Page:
Telluride Notebook

The festival featured discovery and more stimulation for one weekend than even the most ardent film buff could handle.

As always, Telluride provided the sort of casual encounters that happen at no other festival, due to its small size, lack of boundary lines between talent and viewers, and the setting's congeniality. There was Ben Affleck, with wife Jennifer Garner and baby in tow, mentioning that if it had not been for Joel Silver pointing out that the Warner Bros. Studios water tower said "The Burbank Studios" at the time of Affleck's film, there would have been a period detail mistake in Argo; Marion Cotillard, in town for a career tribute and screenings of Rust & Bone, noting that she is taking her first time off since having her baby, during which time she had made four films; and 86-year-old Roger Corman, also present for a tribute, turning up everywhere with the enthusiasm and endurance of a 30-year-old.

In any case, this year a couple of new heavy hitters mixed with some fine American independents and strong foreign entries to create a festival of exceptional balance. On the high-profile side, Affleck's first-rate political thriller delivered all the goods. An even more hot-button political film that fired up everyone who saw it was Dror Moreh's extraordinary documentary The Gatekeepers, in which six former heads of Israel's Shin Bet intelligence agency speak with extraordinary bluntness about the country's past and present. Sony Pictures Classics isn't planning to release the film until next year, but this is a work of exceptional urgency that inspired more excited and passionate talk than anything else at Telluride.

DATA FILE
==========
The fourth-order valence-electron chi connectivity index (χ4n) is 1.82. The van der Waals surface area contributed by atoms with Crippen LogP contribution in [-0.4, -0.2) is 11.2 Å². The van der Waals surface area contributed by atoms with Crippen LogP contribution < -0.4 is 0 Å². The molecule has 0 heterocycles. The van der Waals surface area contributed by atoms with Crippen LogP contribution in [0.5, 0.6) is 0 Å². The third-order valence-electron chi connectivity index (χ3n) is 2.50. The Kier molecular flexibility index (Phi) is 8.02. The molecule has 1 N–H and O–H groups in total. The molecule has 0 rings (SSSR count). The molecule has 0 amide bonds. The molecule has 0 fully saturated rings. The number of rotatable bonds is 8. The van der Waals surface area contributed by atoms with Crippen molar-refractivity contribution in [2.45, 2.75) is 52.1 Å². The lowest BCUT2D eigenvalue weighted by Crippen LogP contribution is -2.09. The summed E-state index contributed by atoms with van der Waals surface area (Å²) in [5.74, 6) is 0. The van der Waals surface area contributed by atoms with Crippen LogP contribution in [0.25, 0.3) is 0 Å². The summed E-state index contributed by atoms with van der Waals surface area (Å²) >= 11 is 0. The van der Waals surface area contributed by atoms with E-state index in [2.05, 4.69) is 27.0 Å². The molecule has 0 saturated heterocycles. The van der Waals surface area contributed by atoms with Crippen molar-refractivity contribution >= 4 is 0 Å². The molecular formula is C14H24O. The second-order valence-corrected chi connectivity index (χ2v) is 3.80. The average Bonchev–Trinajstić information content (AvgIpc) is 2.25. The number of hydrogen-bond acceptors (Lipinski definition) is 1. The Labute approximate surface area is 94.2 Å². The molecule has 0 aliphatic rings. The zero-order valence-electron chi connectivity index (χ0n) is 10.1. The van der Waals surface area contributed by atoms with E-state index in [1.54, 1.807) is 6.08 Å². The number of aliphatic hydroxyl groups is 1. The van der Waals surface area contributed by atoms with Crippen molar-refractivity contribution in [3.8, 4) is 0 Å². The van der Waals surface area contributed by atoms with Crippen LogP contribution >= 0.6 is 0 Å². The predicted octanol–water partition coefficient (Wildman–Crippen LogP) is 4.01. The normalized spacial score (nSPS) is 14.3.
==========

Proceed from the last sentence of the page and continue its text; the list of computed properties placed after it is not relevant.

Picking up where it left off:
On the indie front, Noah Baumbach's Frances Ha was an undisputed success, its seriocomic buoyancy and black-and-white images of New York (and, briefly, Paris and Sacramento) providing a wonderful tonic. There was unconditional praise for Elle Fanning's remarkable performance in Sally Potter's very fine Ginger & Rosa as a teenager in 1962 London beset with concern over the A-bomb threat and disarray with her parents and best friend. Also widely and deeply admired was Sarah Polley's distinctive personal documentary Stories We Tell.

Roger Michell's Hyde Park on Hudson was a genial, middleweight divertissement highlighted by Bill Murray's enjoyable turn as FDR. Among the other English-language features, there was appreciation for Ramin Bahrani's At Any Price, starring Dennis Quaid and Zac Efron, and Ariel Vromen's violent hitman drama The Iceman , with Michael Shannon. Michael Winterbottom's Everyday, a drama about a Norfolk, Va., family shot over a five-year period, has points of interest but was dramatically flat.

The only complaint, as usual, was having missed certain must-see films; as usual for Telluride, so many films, so little time.

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